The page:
Block on Trump's Asylum Ban Upheld by Supreme Court
Nothing can keep a lawyer up at night like the fear of missing a deadline or failing to file a required document. Not only do such errors do a disservice to the client, they can make the attorney look like a fool.
Well, apparently not every lawyer has those worries.
In a scathing public reprimand, the Second Circuit has suspended attorney Andres Aranda for extensive misconduct. Aranda was suspended for eighteen months for failing to file papers, briefs or respond to court orders, leading to numerous defaults in appeals in the Second Circuit.
Get a New Lawyer, Guys
The court's decision details six appeals which were dismissed or almost dismissed because of Aranda's defaults. All of those cases were appeals from criminal cases where Aranda's clients were sentenced to lengthy prison terms -- some nearing twenty years imprisonment.
In one case, Aranda represented a man sentenced to 10 years in prison. He failed to pay the filing fee or even file a brief on time. The case was dismissed because of Aranda's numerous defaults. (The client eventually had his appeal reinstated, getting his sentence reduced by almost half.) Aranda claimed he defaulted out of simple "inexperience and unfamiliarity." That does explain why he couldn't follow a court order or return court phone calls, the Second Circuit noted.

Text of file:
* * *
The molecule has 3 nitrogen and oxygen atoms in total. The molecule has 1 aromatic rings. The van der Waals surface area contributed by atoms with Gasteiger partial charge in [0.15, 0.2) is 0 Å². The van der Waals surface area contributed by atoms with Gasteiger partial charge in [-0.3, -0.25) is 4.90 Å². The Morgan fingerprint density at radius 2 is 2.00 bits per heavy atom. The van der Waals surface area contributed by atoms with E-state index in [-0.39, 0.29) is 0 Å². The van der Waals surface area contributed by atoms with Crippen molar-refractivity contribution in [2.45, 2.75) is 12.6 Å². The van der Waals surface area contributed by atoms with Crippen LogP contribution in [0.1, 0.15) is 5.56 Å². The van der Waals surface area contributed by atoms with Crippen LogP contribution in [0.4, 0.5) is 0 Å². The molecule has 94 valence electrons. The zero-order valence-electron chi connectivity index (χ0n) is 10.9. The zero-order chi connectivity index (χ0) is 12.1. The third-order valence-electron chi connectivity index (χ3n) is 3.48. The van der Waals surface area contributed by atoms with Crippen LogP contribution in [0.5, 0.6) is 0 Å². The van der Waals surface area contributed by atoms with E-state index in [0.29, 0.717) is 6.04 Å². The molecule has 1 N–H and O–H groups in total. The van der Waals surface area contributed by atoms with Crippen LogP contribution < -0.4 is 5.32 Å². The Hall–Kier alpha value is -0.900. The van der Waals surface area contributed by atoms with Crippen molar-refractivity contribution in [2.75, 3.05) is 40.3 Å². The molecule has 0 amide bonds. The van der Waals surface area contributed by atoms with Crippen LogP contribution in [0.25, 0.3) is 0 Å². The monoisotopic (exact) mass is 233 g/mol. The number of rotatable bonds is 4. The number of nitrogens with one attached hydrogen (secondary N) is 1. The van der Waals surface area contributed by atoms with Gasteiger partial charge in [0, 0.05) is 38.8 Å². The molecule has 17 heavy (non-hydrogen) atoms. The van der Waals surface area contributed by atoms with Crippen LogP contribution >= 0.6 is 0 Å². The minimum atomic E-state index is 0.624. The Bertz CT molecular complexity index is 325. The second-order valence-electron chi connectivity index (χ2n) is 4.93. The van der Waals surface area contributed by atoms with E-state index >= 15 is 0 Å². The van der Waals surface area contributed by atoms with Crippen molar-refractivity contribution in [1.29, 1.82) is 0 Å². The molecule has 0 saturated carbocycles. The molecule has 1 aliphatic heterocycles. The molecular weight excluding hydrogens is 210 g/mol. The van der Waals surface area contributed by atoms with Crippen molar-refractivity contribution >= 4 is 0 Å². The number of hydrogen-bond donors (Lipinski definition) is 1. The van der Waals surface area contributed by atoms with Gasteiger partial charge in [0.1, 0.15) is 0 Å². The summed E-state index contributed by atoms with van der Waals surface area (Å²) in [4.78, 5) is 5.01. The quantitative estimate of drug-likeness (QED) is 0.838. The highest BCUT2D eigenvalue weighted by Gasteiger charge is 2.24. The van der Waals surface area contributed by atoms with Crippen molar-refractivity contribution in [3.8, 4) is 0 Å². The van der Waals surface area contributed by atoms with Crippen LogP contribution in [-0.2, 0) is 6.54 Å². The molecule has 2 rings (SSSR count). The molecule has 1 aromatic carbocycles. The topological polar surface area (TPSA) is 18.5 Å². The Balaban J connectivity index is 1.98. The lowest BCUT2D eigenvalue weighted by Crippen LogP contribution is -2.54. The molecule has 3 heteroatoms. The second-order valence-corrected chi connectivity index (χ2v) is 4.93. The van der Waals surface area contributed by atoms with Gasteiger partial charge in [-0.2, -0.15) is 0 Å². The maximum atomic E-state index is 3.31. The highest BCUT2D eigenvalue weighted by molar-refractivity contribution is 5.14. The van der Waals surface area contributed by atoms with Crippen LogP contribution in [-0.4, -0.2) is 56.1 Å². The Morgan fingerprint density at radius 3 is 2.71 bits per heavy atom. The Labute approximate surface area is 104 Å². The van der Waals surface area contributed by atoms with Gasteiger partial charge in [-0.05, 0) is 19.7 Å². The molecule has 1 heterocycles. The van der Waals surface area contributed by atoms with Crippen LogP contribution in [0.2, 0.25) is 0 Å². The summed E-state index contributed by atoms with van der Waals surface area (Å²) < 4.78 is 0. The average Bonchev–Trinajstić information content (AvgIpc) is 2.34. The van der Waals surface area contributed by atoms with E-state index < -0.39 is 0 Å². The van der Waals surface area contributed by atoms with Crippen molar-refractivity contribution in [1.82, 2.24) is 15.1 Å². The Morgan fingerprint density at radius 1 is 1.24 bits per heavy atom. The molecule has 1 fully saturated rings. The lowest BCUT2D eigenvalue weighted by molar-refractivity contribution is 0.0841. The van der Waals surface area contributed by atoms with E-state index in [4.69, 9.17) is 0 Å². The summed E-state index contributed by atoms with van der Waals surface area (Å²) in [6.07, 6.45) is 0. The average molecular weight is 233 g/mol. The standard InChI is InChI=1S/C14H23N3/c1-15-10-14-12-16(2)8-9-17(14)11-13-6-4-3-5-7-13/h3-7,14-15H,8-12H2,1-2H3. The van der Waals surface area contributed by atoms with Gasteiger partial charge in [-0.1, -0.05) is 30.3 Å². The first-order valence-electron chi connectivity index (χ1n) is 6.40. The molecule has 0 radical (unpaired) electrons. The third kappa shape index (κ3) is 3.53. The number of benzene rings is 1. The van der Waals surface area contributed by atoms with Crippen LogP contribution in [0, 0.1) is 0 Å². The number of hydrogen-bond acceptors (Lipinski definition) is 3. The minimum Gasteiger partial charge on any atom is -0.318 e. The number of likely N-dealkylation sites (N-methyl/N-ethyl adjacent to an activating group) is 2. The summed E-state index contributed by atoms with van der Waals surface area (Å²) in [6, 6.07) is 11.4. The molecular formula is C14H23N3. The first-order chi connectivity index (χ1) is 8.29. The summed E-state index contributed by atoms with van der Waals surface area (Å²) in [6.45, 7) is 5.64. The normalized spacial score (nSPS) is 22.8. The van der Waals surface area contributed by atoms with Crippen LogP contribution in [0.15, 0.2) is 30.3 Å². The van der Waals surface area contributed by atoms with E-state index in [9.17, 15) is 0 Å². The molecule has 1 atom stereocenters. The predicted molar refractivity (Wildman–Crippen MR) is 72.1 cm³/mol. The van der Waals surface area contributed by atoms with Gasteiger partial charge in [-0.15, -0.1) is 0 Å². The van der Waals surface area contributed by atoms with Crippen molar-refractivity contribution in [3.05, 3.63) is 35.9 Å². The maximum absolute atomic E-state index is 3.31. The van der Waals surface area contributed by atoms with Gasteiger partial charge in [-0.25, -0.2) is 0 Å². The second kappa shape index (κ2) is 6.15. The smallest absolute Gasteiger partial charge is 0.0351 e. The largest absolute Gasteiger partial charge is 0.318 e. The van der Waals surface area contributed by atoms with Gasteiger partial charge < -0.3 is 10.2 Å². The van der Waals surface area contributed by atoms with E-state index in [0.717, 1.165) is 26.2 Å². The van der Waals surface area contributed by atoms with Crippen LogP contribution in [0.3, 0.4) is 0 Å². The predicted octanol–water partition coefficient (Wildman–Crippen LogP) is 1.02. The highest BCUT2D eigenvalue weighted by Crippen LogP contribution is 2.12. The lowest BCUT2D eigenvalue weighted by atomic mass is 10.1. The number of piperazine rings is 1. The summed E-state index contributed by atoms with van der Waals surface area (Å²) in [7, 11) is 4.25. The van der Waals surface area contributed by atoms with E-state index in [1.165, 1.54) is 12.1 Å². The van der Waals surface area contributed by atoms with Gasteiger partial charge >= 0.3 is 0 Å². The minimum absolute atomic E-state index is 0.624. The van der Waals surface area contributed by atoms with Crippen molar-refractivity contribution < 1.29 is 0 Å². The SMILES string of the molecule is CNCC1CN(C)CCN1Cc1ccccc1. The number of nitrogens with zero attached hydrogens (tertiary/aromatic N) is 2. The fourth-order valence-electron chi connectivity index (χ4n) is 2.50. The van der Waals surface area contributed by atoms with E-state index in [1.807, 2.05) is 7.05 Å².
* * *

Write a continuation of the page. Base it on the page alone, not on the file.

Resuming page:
Indeed, if Aranda wasn't good at meeting deadlines, he was even worse at responding to the court's order to show cause. In his response to the order, he repeatedly fails to explain, or even mention, defaults, dismissals and calls from the court. In response to one case, he simply notes that he does not "feel competent to comment on that case." Indeed.
But Wait, There's More!
The discipline wasn't limited to Aranda's defaults, however. He also faced discipline for misconduct in district court, failure to properly respond to the court's order to show cause, and failure to submit requested documents about past discipline. In a district court case, Aranda was censured for failing to file an appeal according to his client's wishes, depriving the client of effective assistance of counsel. Aranda argued that the client hadn't paid him, which the Second Circuit noted was no reason to not file.
The Second Circuit noted this wasn't Aranda's "first wake-up call." He had faced discipline several times before: in 1986, 1989, 1993, 2006 and more. This may not be his last, however. Aranda's suspension ends in December, 2016. Assuming he doesn't appeal, that is.